What I’m writing about this week, #7: Berserker school

I sent off the first draft of my new Viking novel to my agent yesterday, to pass on to my publishers – hooray! – and so I thought I would tell you a bit now about the book and what to expect when it comes out in February. It is the first part, I hope, of a long series about the wars Charlemagne (below) fought with the pagans of Europe, beyond the boundaries of Christendom.

Karolus, as he is called in my book, is the young and newly crowned King of Francia – a vast territory that encompassed much of modern-day France and Germany (see map below), from Brittany to Bavaria, and from Belgium to Barcelona – and he and his bishops are determined to bring the light of Jesus Christ to the Saxons, Danes and all the other Norse peoples.

The Saxon Wars, as this conflict is known, lasted for more than 30 years and I hope that will give me a lot of scope for a good long narrative. I have described the pagan Saxons as having a very similar culture to the Danes, in that they worship Odin and Thor, Tiw and Loki, and all the rest, and have a special class of warriors called berserkir who enter a holy frenzy in battle and attack their enemies with an almost inhuman ferocity. I’d better warn you now – this book has a lot of gory violence in it. And not a lot of romance. But if you know any of my books, you will probably have guessed this already.

The beginning of the Saxon Wars is murky – there was a lot of cross-border raiding by the pagan Saxons and their Christian enemies the Franks, but the first major offensive took place in 772, when Charlemagne invaded Saxony and attacked a place called Eresburg, a pagan religious centre (on the site of modern-day Obermarsberg, in Germany) and burned an enormous and venerable sacred Saxon tree (or perhaps a wooden pillar) called the Irminsul (pic below). This sacred Saxon tree is comparable with Yggdrasil – the World Tree venerated by the Norse – which is so huge it runs through the Nine Realms of the Universe. And its destruction by Charlemagne and his armies must have been a huge psychological blow to the pagan Saxons.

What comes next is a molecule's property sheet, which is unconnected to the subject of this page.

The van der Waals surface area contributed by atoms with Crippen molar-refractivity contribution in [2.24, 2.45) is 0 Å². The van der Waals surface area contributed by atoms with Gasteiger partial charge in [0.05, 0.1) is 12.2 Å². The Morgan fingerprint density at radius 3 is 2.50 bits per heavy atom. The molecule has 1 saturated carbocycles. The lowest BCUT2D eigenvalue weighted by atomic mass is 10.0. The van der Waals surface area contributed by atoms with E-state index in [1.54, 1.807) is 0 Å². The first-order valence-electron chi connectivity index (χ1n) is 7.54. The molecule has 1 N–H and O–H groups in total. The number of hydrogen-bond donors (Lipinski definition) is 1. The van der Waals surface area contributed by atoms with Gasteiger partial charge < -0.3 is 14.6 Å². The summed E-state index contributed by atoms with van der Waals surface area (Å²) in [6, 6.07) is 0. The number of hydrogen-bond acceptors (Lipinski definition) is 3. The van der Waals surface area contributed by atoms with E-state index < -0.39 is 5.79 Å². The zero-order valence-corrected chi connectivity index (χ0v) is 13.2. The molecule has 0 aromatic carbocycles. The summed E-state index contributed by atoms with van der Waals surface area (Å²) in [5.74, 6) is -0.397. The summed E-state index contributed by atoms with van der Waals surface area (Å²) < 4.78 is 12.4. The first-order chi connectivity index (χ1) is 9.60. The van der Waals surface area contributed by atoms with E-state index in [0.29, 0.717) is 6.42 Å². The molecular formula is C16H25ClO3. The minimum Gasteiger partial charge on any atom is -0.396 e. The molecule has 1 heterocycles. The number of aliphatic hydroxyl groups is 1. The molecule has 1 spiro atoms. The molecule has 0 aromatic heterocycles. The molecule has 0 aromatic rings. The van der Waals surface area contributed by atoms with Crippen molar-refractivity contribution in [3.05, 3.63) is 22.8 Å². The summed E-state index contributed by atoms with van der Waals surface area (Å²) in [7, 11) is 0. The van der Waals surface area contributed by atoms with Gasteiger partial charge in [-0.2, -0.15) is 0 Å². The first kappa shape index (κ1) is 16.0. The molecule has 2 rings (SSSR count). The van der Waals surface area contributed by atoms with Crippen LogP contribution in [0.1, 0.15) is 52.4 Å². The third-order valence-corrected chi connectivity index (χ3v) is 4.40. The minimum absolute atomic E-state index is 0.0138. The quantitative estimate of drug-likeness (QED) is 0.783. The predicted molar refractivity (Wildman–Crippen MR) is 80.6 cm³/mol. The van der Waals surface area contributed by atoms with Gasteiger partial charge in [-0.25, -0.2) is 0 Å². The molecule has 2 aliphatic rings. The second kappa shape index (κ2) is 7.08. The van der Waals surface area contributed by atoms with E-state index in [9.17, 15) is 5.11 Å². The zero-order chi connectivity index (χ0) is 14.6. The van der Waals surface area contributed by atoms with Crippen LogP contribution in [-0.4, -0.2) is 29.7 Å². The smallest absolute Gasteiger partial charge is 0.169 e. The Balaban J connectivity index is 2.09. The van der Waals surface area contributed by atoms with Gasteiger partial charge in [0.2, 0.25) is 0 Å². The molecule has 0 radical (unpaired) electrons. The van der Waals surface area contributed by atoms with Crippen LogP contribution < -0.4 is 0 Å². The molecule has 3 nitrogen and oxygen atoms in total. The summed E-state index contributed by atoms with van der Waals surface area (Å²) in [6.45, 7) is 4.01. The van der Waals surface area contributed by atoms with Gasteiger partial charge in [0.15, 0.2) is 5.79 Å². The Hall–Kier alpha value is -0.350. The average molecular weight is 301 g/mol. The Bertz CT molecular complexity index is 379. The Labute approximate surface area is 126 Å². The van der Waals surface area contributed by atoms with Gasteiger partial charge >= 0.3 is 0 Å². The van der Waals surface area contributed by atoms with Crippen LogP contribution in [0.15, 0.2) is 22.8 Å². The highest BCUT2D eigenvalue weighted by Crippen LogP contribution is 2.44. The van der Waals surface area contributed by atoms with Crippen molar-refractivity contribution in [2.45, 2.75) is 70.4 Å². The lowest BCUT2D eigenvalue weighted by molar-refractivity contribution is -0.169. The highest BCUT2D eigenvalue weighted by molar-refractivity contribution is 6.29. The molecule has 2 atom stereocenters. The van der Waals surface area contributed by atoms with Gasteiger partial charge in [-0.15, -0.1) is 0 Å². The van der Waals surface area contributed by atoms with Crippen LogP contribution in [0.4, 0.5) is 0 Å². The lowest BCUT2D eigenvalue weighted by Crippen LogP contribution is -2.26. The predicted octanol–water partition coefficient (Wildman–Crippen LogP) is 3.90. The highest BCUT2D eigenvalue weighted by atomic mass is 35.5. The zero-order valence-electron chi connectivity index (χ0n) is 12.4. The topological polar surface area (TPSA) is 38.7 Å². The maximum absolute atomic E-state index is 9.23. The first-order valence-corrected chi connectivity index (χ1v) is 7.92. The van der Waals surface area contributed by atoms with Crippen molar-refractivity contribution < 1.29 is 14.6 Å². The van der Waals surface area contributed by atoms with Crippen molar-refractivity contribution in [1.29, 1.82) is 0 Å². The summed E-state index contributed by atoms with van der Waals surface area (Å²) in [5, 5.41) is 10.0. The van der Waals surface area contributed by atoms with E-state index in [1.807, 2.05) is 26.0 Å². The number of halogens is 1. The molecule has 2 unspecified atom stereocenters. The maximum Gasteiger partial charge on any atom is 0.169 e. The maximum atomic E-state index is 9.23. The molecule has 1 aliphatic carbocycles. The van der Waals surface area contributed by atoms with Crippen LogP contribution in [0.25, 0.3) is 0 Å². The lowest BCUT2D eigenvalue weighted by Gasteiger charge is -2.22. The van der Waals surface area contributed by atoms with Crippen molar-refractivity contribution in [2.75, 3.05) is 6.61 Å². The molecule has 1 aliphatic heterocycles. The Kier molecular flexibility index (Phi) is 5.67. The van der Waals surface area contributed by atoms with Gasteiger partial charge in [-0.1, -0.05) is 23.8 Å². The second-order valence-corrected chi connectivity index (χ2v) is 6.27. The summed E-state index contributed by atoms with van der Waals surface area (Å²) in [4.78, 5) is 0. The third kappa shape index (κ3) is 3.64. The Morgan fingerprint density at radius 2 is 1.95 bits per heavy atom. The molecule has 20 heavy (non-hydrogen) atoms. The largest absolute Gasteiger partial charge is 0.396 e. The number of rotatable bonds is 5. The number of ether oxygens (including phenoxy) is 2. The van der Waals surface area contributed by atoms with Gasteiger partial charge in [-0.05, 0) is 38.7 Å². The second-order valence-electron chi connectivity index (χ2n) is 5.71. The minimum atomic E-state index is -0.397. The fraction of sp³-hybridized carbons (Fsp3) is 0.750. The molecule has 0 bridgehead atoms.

My bit of historical fictionalising is to create a kind of school or academy for berserkers from across the northern lands at the holy groves of Eresburg. My two heroes – Bjarki, a huge young Danish warrior, and Tor, a skinny but ferocious shield-maiden from Svearland (Sweden) – are enrolled in this school to try and discover the spark divine madness that will turn them into these legendary berserkers. They have their own bloody adventures against the background of Charlemagne’s onslaught against the pagan world.

It has been a lot of fun to write the first book, which is probably going to be called “Fire-Born, The Last Berserker: Volume I” although this has not yet been finalised. Quite apart from delving deeply into the Norse (and Saxon) religion and culture, Charlemagne is an equally fascinating character. He is sometimes called the Father of Europe, and rightly so, because more than any other man he created Western Europe as we know it today.

He is Bjarki and Tor’s foe, and the enemy of their culture, but I hope I have drawn him as a partly sympathetic character. He truly believed in his mission to bring Christianity to the pagans. He became the Holy Roman Emperor in 800, which will be towards the end of the series, till then he is the King of the Franks and ruler of the vast realm known as Francia.

Fire-Born will be out in February next year in paperback and as an ebook. Sadly there won’t be a hardback, but there probably will be an audio book. That’s not my choice, its just the economics of the publishing industry today.

If you want to read something exciting of mine before then, I suggest you grab a copy of Robin Hood and the Caliph’s Gold from Amazon, here

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